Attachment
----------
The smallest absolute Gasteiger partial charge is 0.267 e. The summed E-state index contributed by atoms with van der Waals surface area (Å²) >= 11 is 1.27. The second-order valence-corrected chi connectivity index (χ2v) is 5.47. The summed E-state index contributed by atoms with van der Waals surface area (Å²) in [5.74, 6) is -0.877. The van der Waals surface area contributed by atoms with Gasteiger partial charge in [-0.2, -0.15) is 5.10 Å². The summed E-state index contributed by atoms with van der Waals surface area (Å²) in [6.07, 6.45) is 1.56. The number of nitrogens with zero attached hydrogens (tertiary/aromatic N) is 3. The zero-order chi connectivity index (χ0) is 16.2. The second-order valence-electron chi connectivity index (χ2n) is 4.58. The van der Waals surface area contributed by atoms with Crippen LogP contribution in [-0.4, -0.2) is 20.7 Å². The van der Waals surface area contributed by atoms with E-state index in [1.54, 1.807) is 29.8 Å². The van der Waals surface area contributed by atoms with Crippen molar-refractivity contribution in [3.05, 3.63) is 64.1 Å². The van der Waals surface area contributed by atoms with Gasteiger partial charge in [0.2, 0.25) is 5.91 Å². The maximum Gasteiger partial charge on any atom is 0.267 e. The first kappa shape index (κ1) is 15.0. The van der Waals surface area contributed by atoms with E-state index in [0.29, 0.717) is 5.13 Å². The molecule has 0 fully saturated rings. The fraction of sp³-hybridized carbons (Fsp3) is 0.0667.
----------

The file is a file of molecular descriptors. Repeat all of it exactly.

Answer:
The smallest absolute Gasteiger partial charge is 0.267 e. The summed E-state index contributed by atoms with van der Waals surface area (Å²) >= 11 is 1.27. The second-order valence-corrected chi connectivity index (χ2v) is 5.47. The summed E-state index contributed by atoms with van der Waals surface area (Å²) in [5.74, 6) is -0.877. The van der Waals surface area contributed by atoms with Gasteiger partial charge in [-0.2, -0.15) is 5.10 Å². The summed E-state index contributed by atoms with van der Waals surface area (Å²) in [6.07, 6.45) is 1.56. The number of nitrogens with zero attached hydrogens (tertiary/aromatic N) is 3. The zero-order chi connectivity index (χ0) is 16.2. The second-order valence-electron chi connectivity index (χ2n) is 4.58. The van der Waals surface area contributed by atoms with Crippen LogP contribution in [-0.4, -0.2) is 20.7 Å². The van der Waals surface area contributed by atoms with E-state index in [1.54, 1.807) is 29.8 Å². The van der Waals surface area contributed by atoms with Crippen molar-refractivity contribution in [3.05, 3.63) is 64.1 Å². The van der Waals surface area contributed by atoms with Gasteiger partial charge in [0.2, 0.25) is 5.91 Å². The maximum Gasteiger partial charge on any atom is 0.267 e. The first kappa shape index (κ1) is 15.0. The van der Waals surface area contributed by atoms with E-state index in [0.29, 0.717) is 5.13 Å². The molecule has 0 fully saturated rings. The fraction of sp³-hybridized carbons (Fsp3) is 0.0667.